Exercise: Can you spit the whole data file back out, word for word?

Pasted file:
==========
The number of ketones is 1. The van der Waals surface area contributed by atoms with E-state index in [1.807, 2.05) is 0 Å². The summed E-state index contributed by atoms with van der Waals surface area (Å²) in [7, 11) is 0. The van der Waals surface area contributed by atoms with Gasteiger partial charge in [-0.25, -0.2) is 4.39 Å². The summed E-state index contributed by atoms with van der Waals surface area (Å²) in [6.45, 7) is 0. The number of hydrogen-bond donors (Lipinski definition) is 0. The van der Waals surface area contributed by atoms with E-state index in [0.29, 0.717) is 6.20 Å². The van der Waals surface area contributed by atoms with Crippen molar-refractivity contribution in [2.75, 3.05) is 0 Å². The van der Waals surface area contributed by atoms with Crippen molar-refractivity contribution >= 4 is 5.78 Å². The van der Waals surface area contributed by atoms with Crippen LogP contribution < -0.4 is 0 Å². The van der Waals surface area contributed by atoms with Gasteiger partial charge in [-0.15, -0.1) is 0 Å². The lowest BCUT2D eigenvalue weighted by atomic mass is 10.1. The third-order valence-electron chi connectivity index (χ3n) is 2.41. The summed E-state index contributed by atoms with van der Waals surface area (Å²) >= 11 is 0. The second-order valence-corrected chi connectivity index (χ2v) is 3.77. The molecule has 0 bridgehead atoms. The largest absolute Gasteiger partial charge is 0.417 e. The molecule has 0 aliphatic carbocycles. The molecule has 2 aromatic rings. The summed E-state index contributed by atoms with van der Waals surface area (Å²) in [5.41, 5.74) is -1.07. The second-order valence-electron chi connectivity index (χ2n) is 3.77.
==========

The number of ketones is 1. The van der Waals surface area contributed by atoms with E-state index in [1.807, 2.05) is 0 Å². The summed E-state index contributed by atoms with van der Waals surface area (Å²) in [7, 11) is 0. The van der Waals surface area contributed by atoms with Gasteiger partial charge in [-0.25, -0.2) is 4.39 Å². The summed E-state index contributed by atoms with van der Waals surface area (Å²) in [6.45, 7) is 0. The number of hydrogen-bond donors (Lipinski definition) is 0. The van der Waals surface area contributed by atoms with E-state index in [0.29, 0.717) is 6.20 Å². The van der Waals surface area contributed by atoms with Crippen molar-refractivity contribution in [2.75, 3.05) is 0 Å². The van der Waals surface area contributed by atoms with Crippen molar-refractivity contribution >= 4 is 5.78 Å². The van der Waals surface area contributed by atoms with Crippen LogP contribution < -0.4 is 0 Å². The van der Waals surface area contributed by atoms with Gasteiger partial charge in [-0.15, -0.1) is 0 Å². The lowest BCUT2D eigenvalue weighted by atomic mass is 10.1. The third-order valence-electron chi connectivity index (χ3n) is 2.41. The summed E-state index contributed by atoms with van der Waals surface area (Å²) >= 11 is 0. The second-order valence-corrected chi connectivity index (χ2v) is 3.77. The molecule has 0 bridgehead atoms. The largest absolute Gasteiger partial charge is 0.417 e. The molecule has 0 aliphatic carbocycles. The molecule has 2 aromatic rings. The summed E-state index contributed by atoms with van der Waals surface area (Å²) in [5.41, 5.74) is -1.07. The second-order valence-electron chi connectivity index (χ2n) is 3.77.